View Poll Results: How long do you keep your car?

Voters
67. You may not vote on this poll
  • I trade it before it is paid off

    2 2.99%
  • I trade is as soon as it is paid off

    0 0%
  • I tend to keep it X number of years after it is paid off [identify the # that goes in the x]

    22 32.84%
  • I keep it until it will no longer run

    43 64.18%
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Results 1 to 20 of 64
  1. #1
    Join Date
    Jun 2007
    Location
    Parts Unknown

    How long do you keep your car?

    i was listening to Clark Howard today and he was talking about how Americans are not keeping cars very long, and wind up getting upside down on the car payments. So i began to wonder...how long do the people on the board keep a car?

    I tend to keep mine until they will no longer run, then I donate them to the Kidney Foundation.

  2. #2
    Join Date
    Feb 2007
    Location
    Raleigh

    cars

    usually 3-5 years. I have found I usually get a reasonable trade-in value (50-60% of price paid) when/if I trade at that point.

  3. #3
    Join Date
    Feb 2007
    Location
    Raleigh, NC
    I'm with Bluedawg here. I keep 'em until they die, then donate to the Kidney Foundation. I had a wonderful '91 Nissan Pathfinder that my kids called "a bucket of bolts," and thus the nickname "Bucky" was born. I finally donated him to the Kidney foundation in 2003, and purchased an '04 Dakota, which I love almost as much as Bucky. He's starting to develop some character (scratches on the bed, stains on the carpet), and perhaps in another several years, he'll become beloved and earn a nickname, too.

    Of course, with the price of gas, I might be better off trading him in on something that gets a little better than 17-21 mpg, after my reason to haul marching band gear graduates from high school next year... But he's paid for, which is a nice feature!

  4. #4
    Join Date
    Feb 2007
    Location
    Raleigh

    cars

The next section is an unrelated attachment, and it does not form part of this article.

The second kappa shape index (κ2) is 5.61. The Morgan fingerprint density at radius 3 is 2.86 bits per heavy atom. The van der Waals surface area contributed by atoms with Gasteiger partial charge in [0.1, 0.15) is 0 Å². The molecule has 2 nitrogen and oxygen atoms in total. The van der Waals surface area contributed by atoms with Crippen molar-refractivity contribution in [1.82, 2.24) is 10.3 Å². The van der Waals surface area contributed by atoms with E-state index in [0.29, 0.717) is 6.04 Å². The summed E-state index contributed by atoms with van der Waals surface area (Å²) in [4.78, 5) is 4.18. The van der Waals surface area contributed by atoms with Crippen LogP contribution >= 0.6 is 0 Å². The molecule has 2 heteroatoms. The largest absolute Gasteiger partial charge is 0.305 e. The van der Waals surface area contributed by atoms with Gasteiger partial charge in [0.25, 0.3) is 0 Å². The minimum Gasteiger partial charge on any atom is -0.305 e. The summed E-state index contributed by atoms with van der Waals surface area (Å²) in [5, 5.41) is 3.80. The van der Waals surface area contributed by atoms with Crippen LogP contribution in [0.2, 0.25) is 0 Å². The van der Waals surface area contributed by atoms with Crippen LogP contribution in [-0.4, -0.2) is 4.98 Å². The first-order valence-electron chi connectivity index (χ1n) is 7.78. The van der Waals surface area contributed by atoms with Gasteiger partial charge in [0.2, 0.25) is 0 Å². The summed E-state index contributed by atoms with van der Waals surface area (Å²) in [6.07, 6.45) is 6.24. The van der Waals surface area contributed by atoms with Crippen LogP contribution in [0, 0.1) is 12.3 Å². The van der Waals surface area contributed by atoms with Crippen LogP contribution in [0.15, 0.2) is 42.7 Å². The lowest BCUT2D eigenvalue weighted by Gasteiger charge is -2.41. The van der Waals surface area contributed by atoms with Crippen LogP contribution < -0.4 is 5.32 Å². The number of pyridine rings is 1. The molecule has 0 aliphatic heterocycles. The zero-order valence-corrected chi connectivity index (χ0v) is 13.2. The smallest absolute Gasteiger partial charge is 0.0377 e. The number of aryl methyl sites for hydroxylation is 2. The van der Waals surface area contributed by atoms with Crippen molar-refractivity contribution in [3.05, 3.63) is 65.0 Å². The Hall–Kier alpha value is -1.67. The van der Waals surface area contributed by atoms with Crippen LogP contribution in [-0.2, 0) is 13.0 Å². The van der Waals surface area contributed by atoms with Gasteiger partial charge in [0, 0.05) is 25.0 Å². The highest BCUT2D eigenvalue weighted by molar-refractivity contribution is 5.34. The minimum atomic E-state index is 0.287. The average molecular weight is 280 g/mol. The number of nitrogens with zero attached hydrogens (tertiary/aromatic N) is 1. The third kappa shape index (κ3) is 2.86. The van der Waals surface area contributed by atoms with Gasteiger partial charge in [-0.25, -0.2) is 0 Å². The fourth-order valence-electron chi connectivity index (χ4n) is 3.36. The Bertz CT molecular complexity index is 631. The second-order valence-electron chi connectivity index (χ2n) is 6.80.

Quote Originally Posted by devil84 View Post
    I'm with Bluedawg here. I keep 'em until they die, then donate to the Kidney Foundation. I had a wonderful '91 Nissan Pathfinder that my kids called "a bucket of bolts," and thus the nickname "Bucky" was born. I finally donated him to the Kidney foundation in 2003, and purchased an '04 Dakota, which I love almost as much as Bucky. He's starting to develop some character (scratches on the bed, stains on the carpet), and perhaps in another several years, he'll become beloved and earn a nickname, too.

    Of course, with the price of gas, I might be better off trading him in on something that gets a little better than 17-21 mpg, after my reason to haul marching band gear graduates from high school next year... But he's paid for, which is a nice feature!
    Oh, no, not Bucky. (you might not be old enough to remember that reference)

  5. #5
    Join Date
    Feb 2007
    Location
    Raleigh

    cars

    Quote Originally Posted by devil84 View Post
    I'm with Bluedawg here. I keep 'em until they die, then donate to the Kidney Foundation. I had a wonderful '91 Nissan Pathfinder that my kids called "a bucket of bolts," and thus the nickname "Bucky" was born. I finally donated him to the Kidney foundation in 2003, and purchased an '04 Dakota, which I love almost as much as Bucky. He's starting to develop some character (scratches on the bed, stains on the carpet), and perhaps in another several years, he'll become beloved and earn a nickname, too.

    Of course, with the price of gas, I might be better off trading him in on something that gets a little better than 17-21 mpg, after my reason to haul marching band gear graduates from high school next year... But he's paid for, which is a nice feature!
    When Bucky goes away (trade, sale, donation), will you serenade it with: "good-bye, Bucky, good-bye, Bucky, good-bye, Bucky, we're GLAD to see you go." You probably had to be there in 1973 to remember that one.

  6. #6
    Join Date
    Feb 2007
    Location
    ← Bay / Valley ↓
    My car #1 was my aunt's '95 Volvo. that was sold in '06, so I guess X = 12-Y where Y = her loan, which I guess is 3-5 years.

    My car #2 will probably fall under the last category (it's a Ford, insert joke about how long it will run ), but since it's only in year #2, I voted for option 3.

  7. #7
    Join Date
    Feb 2007
    Location
    Skinker-DeBaliviere, Saint Louis
    My whole family drives Toyotas. None have lasted less than 200K. None have made it to 300K but that's because a lot of our cars in the 200+ range have been hit and thus totaled by other drivers.

    Paying for depreciation is not wise. The only reason I've ever done it is I couldn't get a used 2nd-gen Prius in 2004.

    We drive so little in StL that I expect the Prius to last over 20 years if I get tenure and we get to stay there.